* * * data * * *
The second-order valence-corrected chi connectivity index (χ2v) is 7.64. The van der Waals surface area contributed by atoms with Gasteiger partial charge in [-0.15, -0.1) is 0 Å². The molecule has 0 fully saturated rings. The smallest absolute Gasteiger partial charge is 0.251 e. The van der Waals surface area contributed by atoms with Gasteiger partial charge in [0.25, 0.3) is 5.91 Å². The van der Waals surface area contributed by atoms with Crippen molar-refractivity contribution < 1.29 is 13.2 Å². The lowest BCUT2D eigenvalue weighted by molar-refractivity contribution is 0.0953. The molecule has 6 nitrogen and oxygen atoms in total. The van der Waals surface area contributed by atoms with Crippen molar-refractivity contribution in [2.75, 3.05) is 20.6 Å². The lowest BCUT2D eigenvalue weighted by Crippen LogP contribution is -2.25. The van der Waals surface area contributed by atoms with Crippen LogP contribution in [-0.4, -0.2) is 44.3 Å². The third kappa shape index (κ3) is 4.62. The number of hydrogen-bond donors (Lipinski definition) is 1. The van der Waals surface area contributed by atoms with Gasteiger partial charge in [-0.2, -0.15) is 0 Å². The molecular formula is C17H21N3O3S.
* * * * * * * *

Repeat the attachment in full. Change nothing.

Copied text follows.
The second-order valence-corrected chi connectivity index (χ2v) is 7.64. The van der Waals surface area contributed by atoms with Gasteiger partial charge in [-0.15, -0.1) is 0 Å². The molecule has 0 fully saturated rings. The smallest absolute Gasteiger partial charge is 0.251 e. The van der Waals surface area contributed by atoms with Gasteiger partial charge in [0.25, 0.3) is 5.91 Å². The van der Waals surface area contributed by atoms with Crippen molar-refractivity contribution < 1.29 is 13.2 Å². The lowest BCUT2D eigenvalue weighted by molar-refractivity contribution is 0.0953. The molecule has 6 nitrogen and oxygen atoms in total. The van der Waals surface area contributed by atoms with Crippen molar-refractivity contribution in [2.75, 3.05) is 20.6 Å². The lowest BCUT2D eigenvalue weighted by Crippen LogP contribution is -2.25. The van der Waals surface area contributed by atoms with Crippen LogP contribution in [-0.4, -0.2) is 44.3 Å². The third kappa shape index (κ3) is 4.62. The number of hydrogen-bond donors (Lipinski definition) is 1. The van der Waals surface area contributed by atoms with Gasteiger partial charge in [-0.2, -0.15) is 0 Å². The molecular formula is C17H21N3O3S.